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Petition against parking charge proposals for Sudbury, Hadleigh and Lavenham moves beyond 10,000 signatures





More than 10,000 people have signed a petition against potential new parking charges in Sudbury, Hadleigh and Lavenham – a figure which its organiser says shows the strength of feeling over the issue.

The petition, which calls for Babergh District Council to scrap any plans to introduce new tariffs in the car parks it owns – was formally submitted this week, after amassing 10,500 signatures.

The council has begun consulting on parking fares, which it has defended as necessary to help address a budget gap of £1.8 million and ensure that other essential services it provides are protected.

Paul Clover, district councillor for Lavenham, has gathered more than 10,000 signatures for a petition against the proposed introduction of new parking charges in Babergh. Picture: Contributed.
Paul Clover, district councillor for Lavenham, has gathered more than 10,000 signatures for a petition against the proposed introduction of new parking charges in Babergh. Picture: Contributed.

At present, council-owned car parks provide three hours of free parking, but leaders say this cost the authority £425,000 to subsidise last year, and is set to increase further.

However, the proposal has come under fire from residents, businesses and local councils, due to concerns about the long-term impact it could have.

Opponents fear that slashing the free parking offer would take away the main selling point that helped Babergh’s towns and villages to compete with larger shopping areas in Suffolk and nearby Essex.

Paul Clover, a district councillor for Lavenham, who set up the petition, said he estimated that approximately 10 per cent of signatories actually lived outside the district, as they insisted on doing so to show their support.

He argued that Babergh leaders had failed to establish what the real costs are within the reported car parking subsidy figure.

“What the petition shows is just how far people are prepared to travel to enjoy the free parking and the independent small retailers these towns offer,” Mr Clover told the Free Press.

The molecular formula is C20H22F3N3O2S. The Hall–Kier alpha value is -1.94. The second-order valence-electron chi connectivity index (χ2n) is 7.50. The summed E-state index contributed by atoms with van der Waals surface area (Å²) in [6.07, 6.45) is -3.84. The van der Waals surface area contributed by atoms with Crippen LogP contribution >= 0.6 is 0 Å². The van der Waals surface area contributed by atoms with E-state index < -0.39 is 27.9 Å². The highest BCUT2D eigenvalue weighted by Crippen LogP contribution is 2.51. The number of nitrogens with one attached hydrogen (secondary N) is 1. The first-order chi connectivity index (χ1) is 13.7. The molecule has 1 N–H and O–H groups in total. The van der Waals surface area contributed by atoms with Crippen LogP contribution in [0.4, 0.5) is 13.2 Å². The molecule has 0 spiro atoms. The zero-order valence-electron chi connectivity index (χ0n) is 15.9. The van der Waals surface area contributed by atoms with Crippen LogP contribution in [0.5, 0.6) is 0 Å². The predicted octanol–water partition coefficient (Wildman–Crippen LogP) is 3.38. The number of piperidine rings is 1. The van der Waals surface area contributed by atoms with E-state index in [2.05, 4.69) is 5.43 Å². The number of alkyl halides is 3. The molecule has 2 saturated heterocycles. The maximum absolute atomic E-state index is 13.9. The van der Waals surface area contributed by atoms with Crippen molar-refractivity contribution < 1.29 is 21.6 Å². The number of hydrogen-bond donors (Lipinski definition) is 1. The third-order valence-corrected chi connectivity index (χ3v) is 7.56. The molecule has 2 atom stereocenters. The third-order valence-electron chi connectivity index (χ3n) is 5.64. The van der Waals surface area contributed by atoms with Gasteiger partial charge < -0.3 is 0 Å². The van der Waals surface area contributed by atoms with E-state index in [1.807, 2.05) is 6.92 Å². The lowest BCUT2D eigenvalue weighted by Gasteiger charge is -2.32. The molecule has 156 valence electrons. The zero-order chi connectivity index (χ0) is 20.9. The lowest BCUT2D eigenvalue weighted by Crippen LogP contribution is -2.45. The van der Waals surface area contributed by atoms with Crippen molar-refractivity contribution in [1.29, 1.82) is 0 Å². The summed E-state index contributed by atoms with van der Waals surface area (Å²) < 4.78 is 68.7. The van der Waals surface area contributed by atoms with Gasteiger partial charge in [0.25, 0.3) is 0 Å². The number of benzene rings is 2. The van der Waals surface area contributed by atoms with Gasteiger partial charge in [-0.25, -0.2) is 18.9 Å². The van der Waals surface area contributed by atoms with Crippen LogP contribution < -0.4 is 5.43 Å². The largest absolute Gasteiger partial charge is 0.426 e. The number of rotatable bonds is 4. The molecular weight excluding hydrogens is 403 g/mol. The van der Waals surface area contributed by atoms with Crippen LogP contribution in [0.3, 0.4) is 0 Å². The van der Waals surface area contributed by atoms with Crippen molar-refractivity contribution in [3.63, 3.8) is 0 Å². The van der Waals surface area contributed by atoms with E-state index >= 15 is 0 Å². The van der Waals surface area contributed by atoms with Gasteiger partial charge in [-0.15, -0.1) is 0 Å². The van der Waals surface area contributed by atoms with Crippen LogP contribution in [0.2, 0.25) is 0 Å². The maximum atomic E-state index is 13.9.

“Why risk the fragile economy of our town centres? Just look at the town centres where car park charges have helped to kill off the soul of the town. There are many local examples.

“At a time of economic crisis, it defies common sense commercial logic to impose charges that will drive down visitor numbers and trade and compromise business rate income.

“The district council may then be required to make additional investment to try to undo the damage. But, will the shoppers come back? It just does not make sense.”

Meanwhile, Long Melford Parish Council is due to hold an extraordinary meeting tomorrow morning to draft its formal response to the car parking tariffs consultation.

Last month, Babergh leader David Busby insisted that the consultation period would enable communities to put forward their ideas on how to proceed.

Explaining the reasoning for the proposals, he said: “We can’t afford to keep paying this subsidy without doing something else.

“We’re going to struggle to make the deficit as it is. It’ll be better to have the charges, because it will enable us to do other things that are more positive.

“The economic viability of the high streets is as important to us as anybody.”

This was echoed by cabinet member for finance, John Ward, who stated: “The council cannot continue this subsidy if it wants to continue its car parking strategy and continue to deliver other essential services.

“Financially, we have no realistic option. This will, despite protestations to the contrary, benefit the towns in the long run, and it is fair.”